Bargaining

by Luke Muehlhauser on May 19, 2011 in Ethics,Guest Post

Today’s post on ethics is written by Alonzo Fyfe of Atheist Ethicist. (Keep in mind that questions of applied ethics are complicated and I do not necessarily agree with Fyfe’s moral calculations.)

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You are an intentional agent with desires that motivate you to act so as to realize states of affairs in which the propositions that are the objects of those desires are true.

You are surrounded by other intentional agents.

However, desires only motivate the agents that have them. Therefore, the fact that you have a particular desire that P does not automatically give anybody else a motivating reason to realize states of affairs in which P is true.

Informing them that you have this desire that P might actually be the information that they need to realize not-P. If they hate you, for instance, and have a desire to do your harm, informing them that you have a desire that P may well tell them how they can effectively fulfill their desire to do you harm.

Given these facts, what are your options for dealing with these other intentional agents in order to get them to realize P, or, at least, to refrain from realizing not-P?

One option is to bargain or trade.

You find somebody with a desire that Q where that person can realize Q more efficiently with your help, and you say, “If you perform these acts for realizing P, then I will perform these other actions for realizing Q.”

With this, you give that person a reason to realize P – by turning it into a means for realizing Q where he already had a motivating reason to realize Q.

This does not work in every case, of course. However, with a sufficiently large group of people with a sufficiently large variety of desires, you should be able to find some people that you can make these types of bargains with.

You would need to look for people with a desire that P that meets certain criteria. For example, “P and Q” must be possible. Furthermore, you must have some capacity to increase the likelihood to bring about Q – otherwise, the other agent will have no reason to enter into the bargain.

Unfortunately, under the assumptions we are making here, a substantial percentage of potential bargains are doomed to fail before they are even made. These are bargains where one agent fulfills his terms before the other one does.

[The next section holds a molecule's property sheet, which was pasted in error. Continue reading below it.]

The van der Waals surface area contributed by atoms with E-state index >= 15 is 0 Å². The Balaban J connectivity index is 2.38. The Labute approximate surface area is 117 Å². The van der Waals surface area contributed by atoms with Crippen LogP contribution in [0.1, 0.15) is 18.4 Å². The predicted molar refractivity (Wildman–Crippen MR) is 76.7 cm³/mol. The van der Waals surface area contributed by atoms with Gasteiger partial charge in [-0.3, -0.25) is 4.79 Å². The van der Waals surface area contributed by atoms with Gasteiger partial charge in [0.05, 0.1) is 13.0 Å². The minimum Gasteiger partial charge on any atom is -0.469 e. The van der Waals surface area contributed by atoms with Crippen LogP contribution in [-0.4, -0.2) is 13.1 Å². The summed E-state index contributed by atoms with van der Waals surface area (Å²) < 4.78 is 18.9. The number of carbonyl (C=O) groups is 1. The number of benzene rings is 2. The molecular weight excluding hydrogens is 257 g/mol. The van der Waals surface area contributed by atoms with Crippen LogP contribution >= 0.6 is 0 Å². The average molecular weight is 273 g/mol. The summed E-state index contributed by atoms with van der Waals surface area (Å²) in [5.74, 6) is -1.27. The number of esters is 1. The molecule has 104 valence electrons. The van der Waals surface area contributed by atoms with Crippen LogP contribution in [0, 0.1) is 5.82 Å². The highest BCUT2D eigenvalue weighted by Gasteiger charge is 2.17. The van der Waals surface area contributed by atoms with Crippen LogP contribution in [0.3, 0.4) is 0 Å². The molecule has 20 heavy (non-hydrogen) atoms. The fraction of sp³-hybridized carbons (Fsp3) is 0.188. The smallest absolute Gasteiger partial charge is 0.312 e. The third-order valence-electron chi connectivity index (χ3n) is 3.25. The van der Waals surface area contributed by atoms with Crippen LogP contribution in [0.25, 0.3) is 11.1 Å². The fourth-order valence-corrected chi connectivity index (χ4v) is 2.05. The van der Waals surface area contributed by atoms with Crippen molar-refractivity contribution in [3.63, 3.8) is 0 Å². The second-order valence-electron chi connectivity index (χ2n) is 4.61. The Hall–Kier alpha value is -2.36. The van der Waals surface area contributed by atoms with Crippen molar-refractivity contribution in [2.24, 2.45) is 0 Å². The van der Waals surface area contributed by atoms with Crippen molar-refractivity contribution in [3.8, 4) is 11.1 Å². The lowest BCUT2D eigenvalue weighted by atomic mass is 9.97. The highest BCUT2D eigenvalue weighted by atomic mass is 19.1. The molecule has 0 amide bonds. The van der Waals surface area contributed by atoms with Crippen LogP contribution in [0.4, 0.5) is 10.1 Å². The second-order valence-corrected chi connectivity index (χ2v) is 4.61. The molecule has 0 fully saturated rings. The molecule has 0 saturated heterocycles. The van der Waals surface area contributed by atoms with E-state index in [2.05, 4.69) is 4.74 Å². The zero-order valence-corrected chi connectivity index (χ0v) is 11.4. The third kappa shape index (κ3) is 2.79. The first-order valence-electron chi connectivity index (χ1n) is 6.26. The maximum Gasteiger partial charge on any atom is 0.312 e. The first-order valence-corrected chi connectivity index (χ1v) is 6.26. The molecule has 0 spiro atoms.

As soon as you complete your side of the bargain, and Q has been realized (or you have done what you can to bring about realizing Q), then his acting to realize P ceases to have any instrumental value. It is no longer a means for realizing Q. So, his motivation to bring about P vanishes.

Unless there is some other factor in play, that other agent will, in fact, cease to act to realize P the instant you have completed your side of the bargain. Which means it would be wise for you to look, in advance, at whether that “some other factor” exists before entering into the bargain.

One “other factor” to look at would be the motivational power provided by a concern for reputation. If that other agent wants to enter into bargains in the future, he has reason to become known as somebody who completes his side of a bargain. Becoming known as somebody who fails to relize P as soon as Q has been realized means that others will see the foolishness of entering into bargains with him.

However, this only applies if (1) the other agent has a reason to enter into future bargains, (2) you have the ability to threaten his reputation, and (3) you have the will to use that ability (which might be hindered by threats of violence or just a general aversion to causing trouble). Remove any of these elements, and your bargaining partner no longer faces the motivation of reputation.

Another potential motivator is an aversion to breaking promises. A person with a strong aversion to breaking promises will be strongly disposed to choose actions that will keep the proposition “I have broken a promise” false. This is true in the same way that a person with a strong aversion to pain will be strongly disposed to keep the proposition “I am in pain” false.

The person concerned solely with reputation will break a promise when he can get away with it. The person with an aversion to breaking promises will not break a promise even when he is the only person who will ever know about it. For him, the idea of breaking a promise and getting away with it will make as much sense as suffering great pain and getting away with it. There is no “getting away with” something he just does not like.

Now, when you enter into a bargain with such a person, his “desire that Q” becomes his motivating reason for entering into the bargain. However, his aversion to breaking promises becomes his motivation for realizing P even after you have done what you agreed to do to realize Q.

To the degree that you can reliably detect this aversion to breaking promises in others, it makes the most sense to bargain with people who have this quality over those who do not. Furthermore, it would be in your interest to become a reliable detector of the aversion to breaking promises in others.

Now, you should also realize that, what is true of you in this case is true of others as well. Those other intentional agents that exist in the world around you also have reasons to enter into bargains. They have reason to prefer to bargain with people who have an aversion to breaking promises. And they have reason to work on improving their capacity to reliably detect who has this aversion – just as you do.